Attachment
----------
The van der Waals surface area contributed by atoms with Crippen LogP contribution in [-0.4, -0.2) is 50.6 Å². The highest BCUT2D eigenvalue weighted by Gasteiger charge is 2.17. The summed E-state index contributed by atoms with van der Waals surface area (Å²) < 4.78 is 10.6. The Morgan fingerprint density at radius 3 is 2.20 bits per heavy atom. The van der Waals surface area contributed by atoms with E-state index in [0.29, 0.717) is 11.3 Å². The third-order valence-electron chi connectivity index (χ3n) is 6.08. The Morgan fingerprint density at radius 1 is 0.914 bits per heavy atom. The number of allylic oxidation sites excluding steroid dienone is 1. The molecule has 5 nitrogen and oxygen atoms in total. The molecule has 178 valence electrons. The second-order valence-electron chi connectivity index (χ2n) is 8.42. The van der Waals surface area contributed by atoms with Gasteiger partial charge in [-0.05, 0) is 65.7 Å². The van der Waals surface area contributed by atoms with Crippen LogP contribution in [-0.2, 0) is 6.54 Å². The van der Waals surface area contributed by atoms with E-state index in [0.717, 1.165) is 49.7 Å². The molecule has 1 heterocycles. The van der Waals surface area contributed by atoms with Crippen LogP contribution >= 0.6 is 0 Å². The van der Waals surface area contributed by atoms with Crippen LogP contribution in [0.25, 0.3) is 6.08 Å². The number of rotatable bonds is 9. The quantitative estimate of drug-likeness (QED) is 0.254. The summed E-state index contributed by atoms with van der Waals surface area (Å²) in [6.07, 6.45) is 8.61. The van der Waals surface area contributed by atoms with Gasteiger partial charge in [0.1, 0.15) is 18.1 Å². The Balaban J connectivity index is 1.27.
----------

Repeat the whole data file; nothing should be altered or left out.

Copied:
The van der Waals surface area contributed by atoms with Crippen LogP contribution in [-0.4, -0.2) is 50.6 Å². The highest BCUT2D eigenvalue weighted by Gasteiger charge is 2.17. The summed E-state index contributed by atoms with van der Waals surface area (Å²) < 4.78 is 10.6. The Morgan fingerprint density at radius 3 is 2.20 bits per heavy atom. The van der Waals surface area contributed by atoms with E-state index in [0.29, 0.717) is 11.3 Å². The third-order valence-electron chi connectivity index (χ3n) is 6.08. The Morgan fingerprint density at radius 1 is 0.914 bits per heavy atom. The number of allylic oxidation sites excluding steroid dienone is 1. The molecule has 5 nitrogen and oxygen atoms in total. The molecule has 178 valence electrons. The second-order valence-electron chi connectivity index (χ2n) is 8.42. The van der Waals surface area contributed by atoms with Gasteiger partial charge in [-0.05, 0) is 65.7 Å². The van der Waals surface area contributed by atoms with Crippen LogP contribution in [-0.2, 0) is 6.54 Å². The van der Waals surface area contributed by atoms with E-state index in [0.717, 1.165) is 49.7 Å². The molecule has 1 heterocycles. The van der Waals surface area contributed by atoms with Crippen LogP contribution >= 0.6 is 0 Å². The van der Waals surface area contributed by atoms with Crippen LogP contribution in [0.25, 0.3) is 6.08 Å². The number of rotatable bonds is 9. The quantitative estimate of drug-likeness (QED) is 0.254. The summed E-state index contributed by atoms with van der Waals surface area (Å²) in [6.07, 6.45) is 8.61. The van der Waals surface area contributed by atoms with Gasteiger partial charge in [0.1, 0.15) is 18.1 Å². The Balaban J connectivity index is 1.27.